The Senate Democrats and one Republican voted Tuesday to require all Oregon schools to share information about the school’s vaccination rate for preventable contagious diseases like polio and measles, providing parents with essential information to protect vulnerable children who cannot be vaccin
Health officials and parents who have lost children to the deadly meningococcal disease say the best way to prevent more young people from tragically dying from the disease is to get them vaccinated.
Update March 24:
The Senate passed SB 520 unanimously, sending the measure to the House.
Outbreaks of meningococcal disease keep popping up on college campuses across the country and attract plenty of media attention. But what doesn’t get much coverage is how different schools decide to offer vaccinations to their students.
Gov. Kate Brown pledged her support Friday for legislation that would eliminate non-medical excuses for not vaccinating school children, a measure pushed by physician Sen. Elizabeth Steiner Hayward, D-Portland, amid a growing measles epidemic.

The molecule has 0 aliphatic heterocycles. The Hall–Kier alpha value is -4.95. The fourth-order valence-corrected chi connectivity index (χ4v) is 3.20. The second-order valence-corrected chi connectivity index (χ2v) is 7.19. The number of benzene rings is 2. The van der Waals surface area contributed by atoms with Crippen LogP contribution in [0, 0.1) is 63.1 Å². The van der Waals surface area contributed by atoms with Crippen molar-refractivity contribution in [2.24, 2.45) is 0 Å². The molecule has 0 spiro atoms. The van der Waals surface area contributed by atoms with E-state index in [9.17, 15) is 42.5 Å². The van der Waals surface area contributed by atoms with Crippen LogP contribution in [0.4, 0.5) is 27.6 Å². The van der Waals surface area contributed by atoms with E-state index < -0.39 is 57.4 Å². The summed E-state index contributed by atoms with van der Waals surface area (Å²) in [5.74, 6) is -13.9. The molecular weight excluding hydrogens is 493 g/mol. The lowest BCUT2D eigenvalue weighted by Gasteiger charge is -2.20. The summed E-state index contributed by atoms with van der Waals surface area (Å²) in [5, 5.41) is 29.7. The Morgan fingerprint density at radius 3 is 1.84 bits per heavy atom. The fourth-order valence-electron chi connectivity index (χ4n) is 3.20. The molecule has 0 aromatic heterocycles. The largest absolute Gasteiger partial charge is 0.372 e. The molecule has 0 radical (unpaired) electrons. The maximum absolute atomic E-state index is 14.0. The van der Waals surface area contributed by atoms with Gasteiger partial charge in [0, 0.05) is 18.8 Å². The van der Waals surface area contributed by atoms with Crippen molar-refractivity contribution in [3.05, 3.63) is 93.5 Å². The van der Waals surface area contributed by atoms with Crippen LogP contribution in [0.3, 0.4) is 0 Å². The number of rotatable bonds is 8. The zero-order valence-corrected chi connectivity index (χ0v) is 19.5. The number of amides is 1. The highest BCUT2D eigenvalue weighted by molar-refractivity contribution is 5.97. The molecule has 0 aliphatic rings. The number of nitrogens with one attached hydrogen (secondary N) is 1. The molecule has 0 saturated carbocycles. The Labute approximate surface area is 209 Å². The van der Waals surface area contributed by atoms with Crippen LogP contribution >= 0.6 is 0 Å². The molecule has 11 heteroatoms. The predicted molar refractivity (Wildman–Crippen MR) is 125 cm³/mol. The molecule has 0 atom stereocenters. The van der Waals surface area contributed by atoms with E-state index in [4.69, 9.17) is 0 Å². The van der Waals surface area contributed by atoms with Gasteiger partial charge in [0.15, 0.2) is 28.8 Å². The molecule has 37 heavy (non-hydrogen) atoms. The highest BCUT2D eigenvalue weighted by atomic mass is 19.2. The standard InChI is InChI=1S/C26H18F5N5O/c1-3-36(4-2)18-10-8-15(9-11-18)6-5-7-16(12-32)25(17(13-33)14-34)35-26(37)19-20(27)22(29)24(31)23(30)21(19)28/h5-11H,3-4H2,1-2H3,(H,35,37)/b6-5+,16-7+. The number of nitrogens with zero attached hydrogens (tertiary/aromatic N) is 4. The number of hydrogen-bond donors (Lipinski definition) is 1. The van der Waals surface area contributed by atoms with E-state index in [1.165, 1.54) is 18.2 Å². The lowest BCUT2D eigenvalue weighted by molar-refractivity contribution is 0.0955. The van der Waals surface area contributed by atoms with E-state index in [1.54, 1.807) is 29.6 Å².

Sen. Elizabeth Steiner Hayward, D-Portland, wants to eliminate all non-medical exemptions for school children to be vaccinated, and Wednesday she brought with her to the Oregon Senate Health Committee a drumbeat of support to her cause, including physician legislators from both political parties and a top state official who said his grandparents went deaf from infectious childhood diseases.
While it’s true that vaccination rates for schoolchildren in Oregon are among the lowest in the country, there is a finer point to consider: the risk of infection is not evenly distributed and is much more likely to be higher in private and charter schools.
The 2015 session will feature a new bill designed to tighten the vaccination exemptions for school children and protect the public against infectious disease after a 2013 law failed to do what lawmakers had intended.
Washington County has plans to unload its public health medical services, including vaccinations, family planning and venereal disease screening onto the safety net clinics, but a director of one of the private safety-net clinics is balking at shifting the role to his clinic.
A baby who passed through Portland International Airport last week has since been diagnosed with measles, prompting officials to stress the importance of vaccinations against the virus.
While vaccination rates in the Portland area remain relatively high – about 95 percent, according to the Multnomah County Health Department – health officials are working with the child's primary care provider to make sure patients are notified of the exposure and to take appropriate follow up.